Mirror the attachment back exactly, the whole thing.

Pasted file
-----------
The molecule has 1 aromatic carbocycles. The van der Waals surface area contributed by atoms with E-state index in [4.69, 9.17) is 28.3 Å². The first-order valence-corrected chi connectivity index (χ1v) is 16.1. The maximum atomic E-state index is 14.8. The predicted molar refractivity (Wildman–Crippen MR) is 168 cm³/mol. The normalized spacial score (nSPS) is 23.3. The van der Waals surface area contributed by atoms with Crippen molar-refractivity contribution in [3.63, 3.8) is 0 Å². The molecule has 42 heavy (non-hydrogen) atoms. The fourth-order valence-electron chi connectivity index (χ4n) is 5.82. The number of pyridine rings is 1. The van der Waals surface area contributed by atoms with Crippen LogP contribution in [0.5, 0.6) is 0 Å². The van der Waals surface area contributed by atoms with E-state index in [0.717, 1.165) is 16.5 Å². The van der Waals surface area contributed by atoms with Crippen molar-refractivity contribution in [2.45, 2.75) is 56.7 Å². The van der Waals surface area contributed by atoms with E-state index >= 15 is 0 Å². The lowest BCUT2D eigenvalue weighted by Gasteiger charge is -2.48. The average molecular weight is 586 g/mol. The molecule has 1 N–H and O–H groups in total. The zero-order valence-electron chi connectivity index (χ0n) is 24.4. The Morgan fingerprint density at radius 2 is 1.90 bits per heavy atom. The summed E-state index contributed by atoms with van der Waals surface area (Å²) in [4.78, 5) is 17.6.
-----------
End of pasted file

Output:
The molecule has 1 aromatic carbocycles. The van der Waals surface area contributed by atoms with E-state index in [4.69, 9.17) is 28.3 Å². The first-order valence-corrected chi connectivity index (χ1v) is 16.1. The maximum atomic E-state index is 14.8. The predicted molar refractivity (Wildman–Crippen MR) is 168 cm³/mol. The normalized spacial score (nSPS) is 23.3. The van der Waals surface area contributed by atoms with Crippen molar-refractivity contribution in [3.63, 3.8) is 0 Å². The molecule has 42 heavy (non-hydrogen) atoms. The fourth-order valence-electron chi connectivity index (χ4n) is 5.82. The number of pyridine rings is 1. The van der Waals surface area contributed by atoms with Crippen LogP contribution in [0.5, 0.6) is 0 Å². The van der Waals surface area contributed by atoms with E-state index in [0.717, 1.165) is 16.5 Å². The van der Waals surface area contributed by atoms with Crippen molar-refractivity contribution in [2.45, 2.75) is 56.7 Å². The van der Waals surface area contributed by atoms with E-state index >= 15 is 0 Å². The lowest BCUT2D eigenvalue weighted by Gasteiger charge is -2.48. The average molecular weight is 586 g/mol. The molecule has 1 N–H and O–H groups in total. The zero-order valence-electron chi connectivity index (χ0n) is 24.4. The Morgan fingerprint density at radius 2 is 1.90 bits per heavy atom. The summed E-state index contributed by atoms with van der Waals surface area (Å²) in [4.78, 5) is 17.6.